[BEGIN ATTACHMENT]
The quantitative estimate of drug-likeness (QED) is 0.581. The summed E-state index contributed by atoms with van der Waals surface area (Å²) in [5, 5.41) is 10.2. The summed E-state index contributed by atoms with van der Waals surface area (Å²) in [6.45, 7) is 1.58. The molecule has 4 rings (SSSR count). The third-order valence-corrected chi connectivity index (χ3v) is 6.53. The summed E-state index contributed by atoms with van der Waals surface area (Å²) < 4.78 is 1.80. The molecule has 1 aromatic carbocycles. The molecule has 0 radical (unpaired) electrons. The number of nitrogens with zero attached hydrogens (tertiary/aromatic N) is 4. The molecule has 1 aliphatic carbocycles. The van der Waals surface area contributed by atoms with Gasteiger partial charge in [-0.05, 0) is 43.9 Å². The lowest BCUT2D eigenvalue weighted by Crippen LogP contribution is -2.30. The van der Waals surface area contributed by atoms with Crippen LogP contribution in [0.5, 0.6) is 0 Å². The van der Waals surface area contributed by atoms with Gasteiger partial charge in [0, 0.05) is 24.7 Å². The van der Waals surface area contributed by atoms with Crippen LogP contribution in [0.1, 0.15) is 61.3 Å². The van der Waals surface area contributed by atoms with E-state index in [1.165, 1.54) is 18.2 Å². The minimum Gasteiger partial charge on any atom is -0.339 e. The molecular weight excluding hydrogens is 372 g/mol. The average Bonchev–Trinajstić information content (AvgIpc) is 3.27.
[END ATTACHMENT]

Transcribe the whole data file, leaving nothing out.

The quantitative estimate of drug-likeness (QED) is 0.581. The summed E-state index contributed by atoms with van der Waals surface area (Å²) in [5, 5.41) is 10.2. The summed E-state index contributed by atoms with van der Waals surface area (Å²) in [6.45, 7) is 1.58. The molecule has 4 rings (SSSR count). The third-order valence-corrected chi connectivity index (χ3v) is 6.53. The summed E-state index contributed by atoms with van der Waals surface area (Å²) < 4.78 is 1.80. The molecule has 1 aromatic carbocycles. The molecule has 0 radical (unpaired) electrons. The number of nitrogens with zero attached hydrogens (tertiary/aromatic N) is 4. The molecule has 1 aliphatic carbocycles. The van der Waals surface area contributed by atoms with Gasteiger partial charge in [-0.05, 0) is 43.9 Å². The lowest BCUT2D eigenvalue weighted by Crippen LogP contribution is -2.30. The van der Waals surface area contributed by atoms with Crippen LogP contribution in [0.5, 0.6) is 0 Å². The van der Waals surface area contributed by atoms with Gasteiger partial charge in [0, 0.05) is 24.7 Å². The van der Waals surface area contributed by atoms with Crippen LogP contribution in [0.1, 0.15) is 61.3 Å². The van der Waals surface area contributed by atoms with E-state index in [1.165, 1.54) is 18.2 Å². The minimum Gasteiger partial charge on any atom is -0.339 e. The molecular weight excluding hydrogens is 372 g/mol. The average Bonchev–Trinajstić information content (AvgIpc) is 3.27.